The big, bold, red letters stood out against the white wall, proclaiming: “Not Yet.”

John Strickland had heard of a Buddhist monastery that had printed the same two words over its entrance. The preemptively answered a question that those who studied and meditated at the monastery asked frequently: Had they reached enlightenment yet?

Strickland liked the sentiment that expressed, of realizing that we’re all a work in progress. He also felt like it spoke to his work as a painter.

“Am I any good yet? Not yet. There’s always improvement,” he said.

This sense of humor is the backbone of Strickland’s new exhibition. “Not Yet” is a collection of paintings, including the namesake, hanging inside the Columbus co-working space The Workshop, adding dashes of playfulness, poignancy and a whole lot of vibrant color to the sleek spaces.

For the 81-year-old Strickland, the exhibition has been an opportunity to get feedback from others about work that means so much to him.

“I love to listen to what people have to say about it,” he said. “People I didn’t know were saying some amazing things about them the other night. I’m really glad I brought them out.”

At the same time, the work infuses a sense of wonder into the working space.

“Some of it is whimsical, all of it is really bright; it evokes intrigue. We put a lot of time and thought into the pieces that were there and how they would support our members and our guests throughout their day,” said Liz Cleland, community manager for The Workshop.

Strickland has been a mainstay in central Indiana painting circles for more than 50 years, with paintings included in collections from Edinburgh, Scotland, and London to Seattle, San Francisco and New York to Barbaste, France. In addition, he is well-known in the jazz scene as well. He credits a pair of mentors — photographer Curt Cole Burkhart and jazz master David Baker — in shaping him in both senses.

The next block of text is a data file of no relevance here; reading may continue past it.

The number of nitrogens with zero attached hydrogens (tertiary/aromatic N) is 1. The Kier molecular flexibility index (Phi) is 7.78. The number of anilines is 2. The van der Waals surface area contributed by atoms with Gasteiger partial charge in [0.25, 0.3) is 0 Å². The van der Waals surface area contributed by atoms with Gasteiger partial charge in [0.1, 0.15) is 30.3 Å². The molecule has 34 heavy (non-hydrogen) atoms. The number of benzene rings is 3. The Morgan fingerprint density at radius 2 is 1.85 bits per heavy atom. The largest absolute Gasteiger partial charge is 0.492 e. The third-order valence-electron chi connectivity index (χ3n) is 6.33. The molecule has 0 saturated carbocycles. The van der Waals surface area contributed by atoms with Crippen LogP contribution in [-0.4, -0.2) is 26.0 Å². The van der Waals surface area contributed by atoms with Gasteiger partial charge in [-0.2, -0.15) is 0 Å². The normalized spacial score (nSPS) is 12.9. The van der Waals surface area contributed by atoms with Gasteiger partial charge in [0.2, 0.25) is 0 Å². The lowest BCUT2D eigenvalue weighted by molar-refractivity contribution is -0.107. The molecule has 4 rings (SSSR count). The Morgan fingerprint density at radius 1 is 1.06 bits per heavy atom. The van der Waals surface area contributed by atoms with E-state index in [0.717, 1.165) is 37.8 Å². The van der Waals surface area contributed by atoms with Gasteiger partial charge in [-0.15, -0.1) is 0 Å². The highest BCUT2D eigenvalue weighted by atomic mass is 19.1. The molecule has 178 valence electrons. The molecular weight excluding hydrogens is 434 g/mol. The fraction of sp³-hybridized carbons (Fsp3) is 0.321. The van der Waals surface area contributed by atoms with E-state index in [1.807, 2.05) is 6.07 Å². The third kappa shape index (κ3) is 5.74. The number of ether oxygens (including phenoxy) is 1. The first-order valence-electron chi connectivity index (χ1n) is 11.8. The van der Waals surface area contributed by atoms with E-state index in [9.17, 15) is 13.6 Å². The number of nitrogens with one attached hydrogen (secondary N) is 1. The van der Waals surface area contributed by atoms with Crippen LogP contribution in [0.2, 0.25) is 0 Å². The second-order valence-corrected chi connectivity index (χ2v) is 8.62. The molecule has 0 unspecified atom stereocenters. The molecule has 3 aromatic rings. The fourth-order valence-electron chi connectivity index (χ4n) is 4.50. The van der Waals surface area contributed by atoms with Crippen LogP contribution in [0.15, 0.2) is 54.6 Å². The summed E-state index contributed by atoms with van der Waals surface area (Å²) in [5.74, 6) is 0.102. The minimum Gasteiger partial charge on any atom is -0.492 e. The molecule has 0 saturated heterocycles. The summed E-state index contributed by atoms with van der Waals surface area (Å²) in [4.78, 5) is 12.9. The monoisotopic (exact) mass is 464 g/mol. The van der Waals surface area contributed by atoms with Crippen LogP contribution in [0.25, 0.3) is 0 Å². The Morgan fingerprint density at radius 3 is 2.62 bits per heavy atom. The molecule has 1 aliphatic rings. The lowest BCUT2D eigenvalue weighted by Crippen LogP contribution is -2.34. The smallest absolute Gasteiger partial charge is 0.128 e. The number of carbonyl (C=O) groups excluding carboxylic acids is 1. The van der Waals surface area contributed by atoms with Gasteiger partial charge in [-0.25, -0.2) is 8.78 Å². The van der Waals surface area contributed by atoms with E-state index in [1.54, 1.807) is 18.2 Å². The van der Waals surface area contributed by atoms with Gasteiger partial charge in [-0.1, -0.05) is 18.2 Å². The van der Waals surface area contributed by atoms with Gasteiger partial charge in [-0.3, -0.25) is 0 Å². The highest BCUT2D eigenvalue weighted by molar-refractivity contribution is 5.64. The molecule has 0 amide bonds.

Burkhart taught him composition, how to affect varying levels of emotion in his work through the manipulation of space, contrast, tension and rest. On the other side, Baker helped him trust his own trained intuition.

Most of all, they taught to find joy in art. Throughout his career, Strickland has tried to follow their lead in his own work.

“You remember the place you got started in the first place was playing with paints,” he said. “I know it sounds simple-minded, but I’m still amazed what happens when you put one color next to another.”

Part of that has been realizing that as his moods and emotions change, so do the approaches that he takes to painting.

“I will do figurative works for a couple of weeks, then just be done with it and turn to landscapes, then I have a silly one to get out of my system,” he said.

His work had captured the attention of the owners of The Workshop. The co-working space offers people who are self-employed or working from home in the Columbus area a place to share equipment, ideas and knowledge among others.

“We saw a need in Columbus for other small businesses such as ourselves to have a place to work, as your ‘third space,’” Cleland said.